Mazi Melesa Pilip, the Republican candidate in the Feb. 13...

Mazi Melesa Pilip, the Republican candidate in the Feb. 13 special election in the 3rd Congressional District. Credit: Howard Schnapp

Republican congressional candidate Mazi Melesa Pilip made significant revisions to the personal financial disclosure she filed last week, removing nearly $90,000 in income from her husband’s medical practice, adding tens of thousands of dollars in stocks and other assets and tens of thousands of dollars in debt.

The revisions were filed with the House clerk’s office late Friday, after Newsday on Thursday had published a story on Pilip’s initial filing for the Feb. 13 special election to replace expelled GOP Rep. George Santos.

Most of the changes involve Pilip’s role in her husband Adalbert Pilip’s medical practice, New York Comprehensive Medical Care, where Pilip has said she worked as operations director.

Pilip's initial House disclosure, dated Jan. 10, listed a $50,000 salary from the Smithtown practice each in 2022 and 2023, in addition to Pilip’s $80,000 salary as a Nassau County legislator.

Pilip campaign spokesman Brian Devine told Newsday on Sunday the first filing was inaccurate, and that Pilip, as indicated in the revised report, didn’t draw a salary from the practice in 2023 and made only $13,472 there in 2022, her first year as a county legislator.

Devine didn't answer questions about how the errors were made or why the revised filing indicated that Pilip still drew income from her husband's practice in 2022. He said Pilip had stopped working there in 2021.

The new filing also clarifies that the medical practice, valued between $1 million and $5 million, is solely owned by Adalbert Pilip. The initial disclosure left unclear whether the asset was jointly or individually owned. Her new filing listed the owner as “SP,” or spouse. Each of the forms listed investment proceeds from the company of between $100,001 and $1 million in each of the past two years.

House financial disclosures require that assets and liabilities be reported only in broad ranges.

“The report that was electronically filed on the 10th of January was a preliminary draft that was inadvertently submitted prior to final review by Mazi’s financial team,” Devine said in a statement. “A review of that draft by members of the financial team resulted in the amended financial report.”

The revised disclosure added several other assets not on the first report. They include a state pension of between $1,001 and $15,000 that Mazi Pilip is earning credits toward as a county lawmaker, along with $51,001 to $115,000 in stock owned by Pilip and her husband in Artificial Intelligence Technology Solutions Inc., a supplier of A.I. and robotics hardware and software.

Pilip, a registered Democrat from Great Neck, reduced the value of her bitcoin investments from $65,000 to $150,000, to $16,000 to $65,000. She also reduced the estimated value of the couple’s joint bank accounts from $50,000 to $100,000 on the initial disclosure, to $15,000 to $50,000.

For liabilities, Pilip’s first disclosure revealed an income tax debt of between $100,001 and $250,000 incurred with the Internal Revenue Service last April. Candidates don’t have to disclose such debt, but Devine said last week that Pilip listed it “out of an abundance of transparency.”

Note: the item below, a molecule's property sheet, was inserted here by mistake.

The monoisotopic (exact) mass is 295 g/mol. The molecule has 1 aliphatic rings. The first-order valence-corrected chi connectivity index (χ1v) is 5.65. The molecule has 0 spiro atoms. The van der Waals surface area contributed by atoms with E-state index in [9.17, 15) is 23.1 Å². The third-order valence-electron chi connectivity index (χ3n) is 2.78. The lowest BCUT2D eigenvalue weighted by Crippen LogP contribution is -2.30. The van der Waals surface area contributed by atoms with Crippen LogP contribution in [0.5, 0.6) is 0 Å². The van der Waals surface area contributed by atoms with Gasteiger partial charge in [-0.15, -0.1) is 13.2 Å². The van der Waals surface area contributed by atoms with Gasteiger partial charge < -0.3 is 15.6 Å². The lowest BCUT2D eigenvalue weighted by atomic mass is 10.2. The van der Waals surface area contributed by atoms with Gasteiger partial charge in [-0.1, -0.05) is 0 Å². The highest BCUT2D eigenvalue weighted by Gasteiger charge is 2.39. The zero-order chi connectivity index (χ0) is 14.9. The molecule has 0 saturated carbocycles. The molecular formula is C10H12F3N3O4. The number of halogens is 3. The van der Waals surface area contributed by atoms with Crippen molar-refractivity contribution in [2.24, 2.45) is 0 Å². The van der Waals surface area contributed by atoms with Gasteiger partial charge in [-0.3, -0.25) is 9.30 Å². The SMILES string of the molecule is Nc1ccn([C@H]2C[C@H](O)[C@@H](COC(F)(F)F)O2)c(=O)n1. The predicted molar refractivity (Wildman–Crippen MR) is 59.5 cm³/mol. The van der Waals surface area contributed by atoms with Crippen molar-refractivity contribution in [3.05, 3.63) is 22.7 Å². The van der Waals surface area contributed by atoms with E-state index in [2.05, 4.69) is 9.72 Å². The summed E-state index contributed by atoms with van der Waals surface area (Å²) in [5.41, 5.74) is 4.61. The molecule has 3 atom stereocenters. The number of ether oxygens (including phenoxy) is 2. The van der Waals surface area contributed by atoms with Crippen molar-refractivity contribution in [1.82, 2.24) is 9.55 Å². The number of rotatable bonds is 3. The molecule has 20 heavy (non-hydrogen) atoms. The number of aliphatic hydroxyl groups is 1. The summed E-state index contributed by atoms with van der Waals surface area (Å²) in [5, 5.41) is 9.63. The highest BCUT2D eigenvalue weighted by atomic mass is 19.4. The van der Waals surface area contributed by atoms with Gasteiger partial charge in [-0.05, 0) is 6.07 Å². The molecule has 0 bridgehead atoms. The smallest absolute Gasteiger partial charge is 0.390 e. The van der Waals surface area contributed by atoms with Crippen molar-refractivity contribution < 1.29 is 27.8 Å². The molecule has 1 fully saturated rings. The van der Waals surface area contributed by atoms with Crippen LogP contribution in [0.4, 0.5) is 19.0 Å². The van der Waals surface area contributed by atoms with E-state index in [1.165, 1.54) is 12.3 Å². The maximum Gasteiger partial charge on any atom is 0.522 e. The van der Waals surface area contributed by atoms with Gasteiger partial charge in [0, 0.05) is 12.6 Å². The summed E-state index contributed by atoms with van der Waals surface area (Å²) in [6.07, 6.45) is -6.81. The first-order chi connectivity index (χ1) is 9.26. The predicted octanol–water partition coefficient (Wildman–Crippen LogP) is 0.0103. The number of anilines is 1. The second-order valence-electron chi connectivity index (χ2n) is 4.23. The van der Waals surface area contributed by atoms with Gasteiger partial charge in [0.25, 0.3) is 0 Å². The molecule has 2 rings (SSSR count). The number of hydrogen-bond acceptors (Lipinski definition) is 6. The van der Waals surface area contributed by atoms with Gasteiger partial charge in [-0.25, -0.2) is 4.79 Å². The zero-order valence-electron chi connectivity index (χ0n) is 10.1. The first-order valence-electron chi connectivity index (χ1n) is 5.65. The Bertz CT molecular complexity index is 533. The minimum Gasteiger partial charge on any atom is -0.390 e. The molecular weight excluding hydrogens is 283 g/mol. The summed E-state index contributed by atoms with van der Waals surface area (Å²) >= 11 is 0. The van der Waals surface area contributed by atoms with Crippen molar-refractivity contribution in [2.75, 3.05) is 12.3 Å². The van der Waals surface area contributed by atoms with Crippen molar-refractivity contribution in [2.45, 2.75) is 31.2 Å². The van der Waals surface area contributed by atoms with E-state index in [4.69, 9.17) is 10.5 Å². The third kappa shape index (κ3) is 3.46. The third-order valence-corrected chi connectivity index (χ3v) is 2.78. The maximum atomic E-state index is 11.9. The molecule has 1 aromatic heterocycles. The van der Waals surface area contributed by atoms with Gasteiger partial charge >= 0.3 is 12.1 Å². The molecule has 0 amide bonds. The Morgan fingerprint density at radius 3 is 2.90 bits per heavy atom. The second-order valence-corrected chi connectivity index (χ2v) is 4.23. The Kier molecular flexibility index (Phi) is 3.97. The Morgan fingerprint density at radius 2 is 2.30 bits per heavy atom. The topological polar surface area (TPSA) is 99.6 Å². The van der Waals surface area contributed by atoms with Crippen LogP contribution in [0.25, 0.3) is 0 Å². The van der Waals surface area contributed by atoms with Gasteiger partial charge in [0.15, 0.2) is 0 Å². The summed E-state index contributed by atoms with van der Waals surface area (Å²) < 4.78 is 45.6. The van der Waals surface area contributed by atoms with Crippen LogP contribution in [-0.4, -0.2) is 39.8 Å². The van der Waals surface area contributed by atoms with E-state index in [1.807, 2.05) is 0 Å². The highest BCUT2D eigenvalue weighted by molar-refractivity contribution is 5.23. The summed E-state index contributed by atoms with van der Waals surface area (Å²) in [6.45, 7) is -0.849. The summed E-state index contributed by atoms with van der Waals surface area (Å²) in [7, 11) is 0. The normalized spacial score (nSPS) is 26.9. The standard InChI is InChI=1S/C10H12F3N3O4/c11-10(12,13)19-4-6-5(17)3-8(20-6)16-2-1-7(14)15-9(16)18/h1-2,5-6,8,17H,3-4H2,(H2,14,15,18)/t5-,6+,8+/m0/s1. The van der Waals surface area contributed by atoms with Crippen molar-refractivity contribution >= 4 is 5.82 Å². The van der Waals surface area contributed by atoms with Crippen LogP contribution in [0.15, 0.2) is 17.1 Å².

The updated report notes what Devine told Newsday last week — that the debt has since been paid.

The amended filing newly discloses personal credit card debt of Pilip's of between $10,000 and $15,000 along with Adalbert Pilip’s medical school student loan debt of between $50,001 and $100,001.

Pilip and former Rep. Tom Suozzi, of Glen Cove, are running in the 3rd Congressional District to fill the remaining term of Santos, who fabricated large parts of his biography and was charged with filing false financial disclosures that grossly misrepresented his earnings and assets.

Kedric Payne, senior director of ethics at the Washington, D.C., nonprofit watchdog Campaign Legal Center, said Sunday the Santos scandal “revealed that financial disclosure discrepancies may be the first warning sign that a candidate is not who they seem.”

However, Payne noted that Pilip amended her disclosure quickly, “which is expected if a new filer made honest mistakes.”

But post-Santos, “all candidate financial disclosure statements should be placed under a microscope,” said Payne, a former Office of Congressional Ethics deputy counsel who regularly reviewed financial disclosures.

Suozzi, whom Democrats have nominated to run in the special election, filed revised financial disclosures during his three terms in Congress, from 2017 to 2022.

Some revisions came after the House Ethics Committee launched a probe into Suozzi’s alleged failure to properly report approximately 300 financial transactions. According to the federal STOCK Act, members of Congress must report stock trades within 45 days of the transaction.

Suozzi said he reported those trades, but only in his year-end House financial disclosure reports, several of which were amended after the original initial filings, records show.

The Ethics Committee ultimately cleared Suozzi for the stock transactions.

Suozzi filed his 2023 candidate financial disclosure on Friday. He reported investments valued at between about $4 million and $6 million. Suozzi disclosed he earned more than $650,000 in salary and board and consulting fees in 2023, his first year back in the private sector after he relinquished his House seat for what became an unsuccessful campaign for governor.

The bulk of those earnings came from consulting fees, Suozzi said.

Newsday also has filed a Freedom of Information Law request for Pilip's Nassau County financial disclosure form, but the county has not yet provided it.

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